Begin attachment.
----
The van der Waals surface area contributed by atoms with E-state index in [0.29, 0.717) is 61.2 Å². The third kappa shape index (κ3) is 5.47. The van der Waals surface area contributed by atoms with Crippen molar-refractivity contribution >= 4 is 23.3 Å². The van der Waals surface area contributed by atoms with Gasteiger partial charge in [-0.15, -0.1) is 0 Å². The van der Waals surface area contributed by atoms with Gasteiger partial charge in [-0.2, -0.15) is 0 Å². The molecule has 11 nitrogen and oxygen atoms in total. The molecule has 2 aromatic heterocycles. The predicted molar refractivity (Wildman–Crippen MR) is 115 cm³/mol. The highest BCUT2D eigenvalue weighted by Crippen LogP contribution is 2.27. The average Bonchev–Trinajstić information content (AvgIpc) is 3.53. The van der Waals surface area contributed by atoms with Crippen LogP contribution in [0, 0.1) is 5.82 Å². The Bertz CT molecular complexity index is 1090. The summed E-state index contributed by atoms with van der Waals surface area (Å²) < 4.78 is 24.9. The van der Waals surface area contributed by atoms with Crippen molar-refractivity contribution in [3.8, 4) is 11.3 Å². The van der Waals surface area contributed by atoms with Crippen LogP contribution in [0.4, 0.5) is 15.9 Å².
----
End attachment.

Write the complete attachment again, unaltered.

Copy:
The van der Waals surface area contributed by atoms with E-state index in [0.29, 0.717) is 61.2 Å². The third kappa shape index (κ3) is 5.47. The van der Waals surface area contributed by atoms with Crippen molar-refractivity contribution >= 4 is 23.3 Å². The van der Waals surface area contributed by atoms with Gasteiger partial charge in [-0.15, -0.1) is 0 Å². The van der Waals surface area contributed by atoms with Gasteiger partial charge in [-0.2, -0.15) is 0 Å². The molecule has 11 nitrogen and oxygen atoms in total. The molecule has 2 aromatic heterocycles. The predicted molar refractivity (Wildman–Crippen MR) is 115 cm³/mol. The highest BCUT2D eigenvalue weighted by Crippen LogP contribution is 2.27. The average Bonchev–Trinajstić information content (AvgIpc) is 3.53. The van der Waals surface area contributed by atoms with Crippen LogP contribution in [0, 0.1) is 5.82 Å². The Bertz CT molecular complexity index is 1090. The summed E-state index contributed by atoms with van der Waals surface area (Å²) < 4.78 is 24.9. The van der Waals surface area contributed by atoms with Crippen molar-refractivity contribution in [3.8, 4) is 11.3 Å². The van der Waals surface area contributed by atoms with Crippen LogP contribution in [0.4, 0.5) is 15.9 Å².